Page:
A Master Class featuring world-class Baroque Musicians was held at the YCDSB Centre for the Arts Theatre on February 29th. The Master Class was a unique workshop and exceptional experience for vocal and instrumental music students enroled in the Board's Regional Arts Program at St. Elizabeth Catholic High School in Thornhill.
The distinguished group of Baroque musicians comprised of: Lucas Harris (theorbo, lute, Baroque guitar), Laura Jones (baroque cello, bass viol), and Borys Medicky (harpsichord) worked with students singers individually as they practiced Baroque songs. Baroque-style music forms a large part of the classical music canon that was composed from approximately 1600 to 1750.
The Baroque Master Class took place in front of an audience of other music students and their teachers. This was truly an extraordinary and rare experience for St. Elizabeth's Regional Arts students!
Below are profiles for the three distinguished musicians who were at the school.
Lucas Harris began his musical life as a jazz guitarist in his hometown of Phoenix, Arizona, and began to experiment with lutes during his liberal arts studies at Pomona College (Claremont, California) where he graduated summa cum laude. He received his early music training during two years in Europe, first at the Civica Scuola di Musica di Milano as one of the first scholars of the Marco Fodella Foundation, then at the Hochschule für Künste Bremen. He is now the regular lutenist with Tafelmusik Baroque Orchestra and has enjoyed a busy freelance career with dozens of other ensembles, including the Toronto Consort and the Smithsonian Chamber Players. In 2011 he decided to broaden his career by training as a choral conductor, and began graduate studies at the University of Toronto with Dr. Hilary Apfelstadt. Just before completing his M.Mus last January, Lucas was named the new Artistic Director of the Toronto Chamber Choir. He has also been a guest music director with the Pacific Baroque Orchestra, the Ohio State University Opera program, the Toronto Consort, and Les Voix Baroques.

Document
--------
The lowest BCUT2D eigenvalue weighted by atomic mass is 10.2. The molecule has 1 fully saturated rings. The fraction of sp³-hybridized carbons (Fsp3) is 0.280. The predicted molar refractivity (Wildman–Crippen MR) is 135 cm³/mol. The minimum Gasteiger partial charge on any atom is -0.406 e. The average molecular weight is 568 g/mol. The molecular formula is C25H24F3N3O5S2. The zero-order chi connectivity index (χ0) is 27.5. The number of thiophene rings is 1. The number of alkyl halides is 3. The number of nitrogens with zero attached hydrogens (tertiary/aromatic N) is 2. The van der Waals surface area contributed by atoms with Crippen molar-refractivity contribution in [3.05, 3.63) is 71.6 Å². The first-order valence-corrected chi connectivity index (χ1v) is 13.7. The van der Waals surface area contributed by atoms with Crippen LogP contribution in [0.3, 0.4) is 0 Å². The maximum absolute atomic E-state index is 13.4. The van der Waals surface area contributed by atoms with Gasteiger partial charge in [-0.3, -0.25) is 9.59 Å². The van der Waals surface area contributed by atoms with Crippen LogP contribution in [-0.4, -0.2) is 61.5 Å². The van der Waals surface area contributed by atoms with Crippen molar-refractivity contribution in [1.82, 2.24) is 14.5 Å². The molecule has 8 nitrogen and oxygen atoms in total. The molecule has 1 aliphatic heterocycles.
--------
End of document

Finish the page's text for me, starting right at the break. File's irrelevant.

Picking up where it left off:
During the summer Lucas teaches at the Tafelmusik Baroque Summer Institute, Oberlin Conservatory's Baroque Performance Institute, and the Vancouver Early Music Festival's Baroque Vocal Programme. He is the founding member of the Toronto Continuo Collective (a seventeenth-century "pluck band"), the Vesuvius Ensemble (dedicated to Southern Italian folk music), and the Lute Legends Ensemble (a multi-ethnic trio of plucked instruments). Recordings include the solo CD Baroque Lute Recital as well as a collaboration with his wife (Tafelmusik violinist Geneviève Gilardeau), The Bach/Weiss Sonata. Lucas was praised for his work with Les voix humaines in Montréal:
"The revelation of the concert was the Torontonian lutenist Lucas Harris, who weaved a poetic thread through his infinitely subtle interventions. The sweetness and patience of his playing . . . was astonishing." (Le Devoir)
"The tuneful Laura Jones" (Barczablog) has been praised for performances on all three of her instruments: modern cello, historical cello, and viola da gamba. Her multi-faceted activities include cellist of the Windermere String Quartet, principal cellist of the Talisker Players, assistant principal of the Hamilton Philharmonic Orchestra, and principal cellist/gambist of Nota Bene Baroque Players. Recently she performed the solo viola da gamba part in George Benjamin's "Written on Skin" with the Toronto Symphony, and has played to sold-out halls with Ensemble Ritmo Flamenco. She is represented on recordings by The Golden Age of String Quartets, with the Windermere String Quartet; Serenade Française, a CD of music by French composers recorded with her father, pianist Lawrence Jones; and Where Words and Music Meet: Talisker Players at Massey College.
An active harpsichord soloist and continuo player, Borys Medicky has appeared with every major early music ensemble in Toronto, along with many other ensembles in cities and countries elsewhere. Together with Lucas Harris, he founded and co-directs the Toronto Continuo Collective, an all-continuo ensemble dedicated to fostering an increased interest in the stylish basso continuo accompaniment of seventeenth-century vocal and instrumental music. From 2006-2014 he was the artistic director of the Kitchener-based Nota Bene Baroque Players. He has served as organist of the Fifth Church of Christ, Scientist in Toronto for almost a decade.